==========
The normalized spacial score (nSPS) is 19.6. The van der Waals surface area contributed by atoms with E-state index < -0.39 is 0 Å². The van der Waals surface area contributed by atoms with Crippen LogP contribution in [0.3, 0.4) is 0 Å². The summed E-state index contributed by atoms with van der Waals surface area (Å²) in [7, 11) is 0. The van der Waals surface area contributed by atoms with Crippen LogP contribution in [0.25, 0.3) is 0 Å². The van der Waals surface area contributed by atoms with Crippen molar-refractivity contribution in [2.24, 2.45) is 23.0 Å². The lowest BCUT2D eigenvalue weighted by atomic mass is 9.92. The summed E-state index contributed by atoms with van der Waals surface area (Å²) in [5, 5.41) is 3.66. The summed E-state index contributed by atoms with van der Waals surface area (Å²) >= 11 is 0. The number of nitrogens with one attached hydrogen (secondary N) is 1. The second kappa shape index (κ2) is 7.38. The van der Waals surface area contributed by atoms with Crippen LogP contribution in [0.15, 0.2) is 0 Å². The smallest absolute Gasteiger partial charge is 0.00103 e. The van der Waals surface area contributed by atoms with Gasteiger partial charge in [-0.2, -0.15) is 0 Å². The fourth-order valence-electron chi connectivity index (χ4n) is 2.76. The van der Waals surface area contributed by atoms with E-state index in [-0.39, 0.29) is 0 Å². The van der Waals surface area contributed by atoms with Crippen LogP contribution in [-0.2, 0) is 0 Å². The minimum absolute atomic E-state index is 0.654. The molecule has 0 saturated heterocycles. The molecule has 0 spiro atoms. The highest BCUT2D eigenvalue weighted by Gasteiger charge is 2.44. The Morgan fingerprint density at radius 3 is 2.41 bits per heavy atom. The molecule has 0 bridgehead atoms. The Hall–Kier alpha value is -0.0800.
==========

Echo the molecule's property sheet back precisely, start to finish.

The normalized spacial score (nSPS) is 19.6. The van der Waals surface area contributed by atoms with E-state index < -0.39 is 0 Å². The van der Waals surface area contributed by atoms with Crippen LogP contribution in [0.3, 0.4) is 0 Å². The summed E-state index contributed by atoms with van der Waals surface area (Å²) in [7, 11) is 0. The van der Waals surface area contributed by atoms with Crippen LogP contribution in [0.25, 0.3) is 0 Å². The van der Waals surface area contributed by atoms with Crippen molar-refractivity contribution in [2.24, 2.45) is 23.0 Å². The lowest BCUT2D eigenvalue weighted by atomic mass is 9.92. The summed E-state index contributed by atoms with van der Waals surface area (Å²) in [5, 5.41) is 3.66. The summed E-state index contributed by atoms with van der Waals surface area (Å²) >= 11 is 0. The number of nitrogens with one attached hydrogen (secondary N) is 1. The second kappa shape index (κ2) is 7.38. The van der Waals surface area contributed by atoms with Crippen LogP contribution in [0.15, 0.2) is 0 Å². The smallest absolute Gasteiger partial charge is 0.00103 e. The van der Waals surface area contributed by atoms with Gasteiger partial charge in [-0.2, -0.15) is 0 Å². The fourth-order valence-electron chi connectivity index (χ4n) is 2.76. The van der Waals surface area contributed by atoms with E-state index in [-0.39, 0.29) is 0 Å². The van der Waals surface area contributed by atoms with Crippen LogP contribution in [-0.2, 0) is 0 Å². The minimum absolute atomic E-state index is 0.654. The molecule has 0 saturated heterocycles. The molecule has 0 spiro atoms. The highest BCUT2D eigenvalue weighted by Gasteiger charge is 2.44. The Morgan fingerprint density at radius 3 is 2.41 bits per heavy atom. The molecule has 0 bridgehead atoms. The Hall–Kier alpha value is -0.0800.